Over the hill, rolling toward uncoolness

It's one of life's 'ah-ha' moments when you realize that you are no longer hip.

May 26, 2002|By Neil White | Neil White,Knight Ridder / Tribune

Scott Padgett first realized he was no longer hip when he quit checking Rolling Stone's list of the top albums on college campuses.

Padgett, who turned 50 in the past year, held onto all vestiges of hipness as long as he could before he grudgingly came to the conclusion that inevitably confronts everyone: You can't stay hip forever.

Michael Nuccitelli, a Brewster, N.Y., psychologist, calls Padgett's dimming interest in the top college albums an "ah-ha experience."

What's that? It's one in a series of moments when you slowly realize that your age and your hipness quotient are rapidly moving in opposite directions.

"That recognition of questioning whether you need to maintain your hipness begins in your early 30s," Nuccitelli said. "Some people have a hard time with it, but most of us do recognize the change, when you're no longer part of the younger crowd and the younger culture."

So how exactly do you know when you're no longer part of the younger culture? Well, if you hear the name Eminem and you think of a shell-covered chocolate candy, you're out of it. Or if you're more worried about keeping your hair than styling it, you're out of it.

And if you still keep trying to use terms like "cool cat" or "righteous dude," then you've most definitely crossed over to the wrong side of the hipness track.

Padgett, for one, held out as long as he could. And he admits as much.

"It's a part of arrested development. The terminally hip stage is one you stay in for about 20 years. At some point in your 40s, you do start to come out of it because it's too time-consuming. You decide it's more fun to listen to Steve Earle than the newest angst-ridden thing," he said. "Now I don't spend as much time remembering what I need to do to be hip."

Robert Thompson, a Syracuse University professor of media and culture and a president of the International Popular Culture Association, notes that it's getting more and more difficult to stay hip.

The ever-accelerating Age of Irony guarantees that hip today is not necessarily hip tomorrow, Thompson said. "No sooner does one hit the cutting edge than the edge is moved."

The hippest thing people can do, Thompson believes, might be to do nothing at all.

"To be hip requires a conscious and daily effort, which in itself, of course, is very not hip. Therefore, what most smart, aging people are discovering is that the only way to be truly hip is to totally quit playing the game," he said. "As 36-year-olds watch people half their age scrambling to keep up with the cutting edge, they can sit back with the cool, distanced, devil-may-care attitude that really defines hip in the first place."

(Or, as Huey Lewis and the News essentially said in their 1980s hit, it's "Hip To Be Square.")

Cool all over again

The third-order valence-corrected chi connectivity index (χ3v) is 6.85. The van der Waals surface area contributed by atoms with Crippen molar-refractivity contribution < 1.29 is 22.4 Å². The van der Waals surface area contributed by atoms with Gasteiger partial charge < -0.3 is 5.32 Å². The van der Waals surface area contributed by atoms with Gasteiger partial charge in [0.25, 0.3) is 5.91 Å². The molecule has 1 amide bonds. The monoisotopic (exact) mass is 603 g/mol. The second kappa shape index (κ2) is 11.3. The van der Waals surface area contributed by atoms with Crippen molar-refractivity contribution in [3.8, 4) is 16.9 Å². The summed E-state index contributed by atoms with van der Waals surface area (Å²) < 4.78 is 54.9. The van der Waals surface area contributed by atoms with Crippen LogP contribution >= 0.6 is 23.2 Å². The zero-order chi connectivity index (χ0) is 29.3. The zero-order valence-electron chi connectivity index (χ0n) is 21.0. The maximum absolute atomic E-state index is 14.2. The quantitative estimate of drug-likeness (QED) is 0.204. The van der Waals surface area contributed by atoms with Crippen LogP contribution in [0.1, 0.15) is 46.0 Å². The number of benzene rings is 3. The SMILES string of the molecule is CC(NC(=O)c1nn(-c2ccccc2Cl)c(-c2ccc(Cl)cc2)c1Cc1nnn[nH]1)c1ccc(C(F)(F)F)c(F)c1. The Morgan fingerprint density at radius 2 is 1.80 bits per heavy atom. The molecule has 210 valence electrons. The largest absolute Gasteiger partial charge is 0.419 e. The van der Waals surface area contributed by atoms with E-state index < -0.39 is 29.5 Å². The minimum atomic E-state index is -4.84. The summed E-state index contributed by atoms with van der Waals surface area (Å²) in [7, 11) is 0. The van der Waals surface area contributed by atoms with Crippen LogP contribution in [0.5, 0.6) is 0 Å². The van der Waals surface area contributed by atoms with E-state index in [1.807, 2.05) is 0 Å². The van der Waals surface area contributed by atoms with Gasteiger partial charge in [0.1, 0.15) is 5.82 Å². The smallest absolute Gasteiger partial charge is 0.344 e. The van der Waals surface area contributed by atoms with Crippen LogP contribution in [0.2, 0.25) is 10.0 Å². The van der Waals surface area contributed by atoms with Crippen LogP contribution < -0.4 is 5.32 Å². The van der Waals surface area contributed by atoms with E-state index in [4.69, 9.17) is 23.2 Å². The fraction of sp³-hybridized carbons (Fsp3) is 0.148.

Then again, sometimes it's just a matter of waiting for things to get hip again. Scott Lorenz, a marketing and public relations expert for Michigan-based Westwood Communications, finally discovered a way to communicate to his teen-age son that he, too, once was hip.

"One time he came home and said, 'Hey, Dad, we heard this really cool song today in band class,'" said Lorenz, who inquired what it was.

Come to find out, it was the Doors' "Riders on the Storm."

"I said, 'Oh really? Well, let's see, I have that. Here, let's play it.' He was stunned," Lorenz said.

Dell Hawkins, 37, realizes his fingertips are barely hanging onto the cliff of hipness.

For instance, he has to listen a lot closer to the hip-hop and rap songs his teen-age son likes so he can have a better understanding of what today's kids find hip. The music is a far cry from the smooth sounds of the O'Jays he enjoyed so much during his younger years.

There are definitely times when he has a hard time convincing his son that he was ever hip.

"He looks at me, laughs, and says, 'Where are you from?' " said Hawkins.

Fashions, unlike much of the music, however, can come back around. Bellbottoms, platform shoes and wild prints returned. For women, the loss of hipness seems to be much more about fashion than about music.

"You reach a point where you can't wear the hip clothes," said Andee Dent, 40, a mother of two. "I can't wear a belly-baring top."

Terri Bailey, 43 and a mother of three, has reached the same conclusion while standing in front of her mirror. "You get to the point where you say, 'I look ridiculous in this. I can't wear it anymore,'" she said.

When the kids groan

That idea is reinforced by her budding hipster of a teen-age son.

"He'll look at me and say, 'What are you wearing? Why are you wearing that?'"

Dent holds out faint hope about her future.

"Once you're hip, you're always hip, right?" she said. "I still want to be where the hip people are."

But she admits, for instance, that she doesn't feel nearly as comfortable going to clubs as she once did, especially as she has realized the people in them look less and less like her.

Baltimore Sun Articles
Please note the green-lined linked article text has been applied commercially without any involvement from our newsroom editors, reporters or any other editorial staff.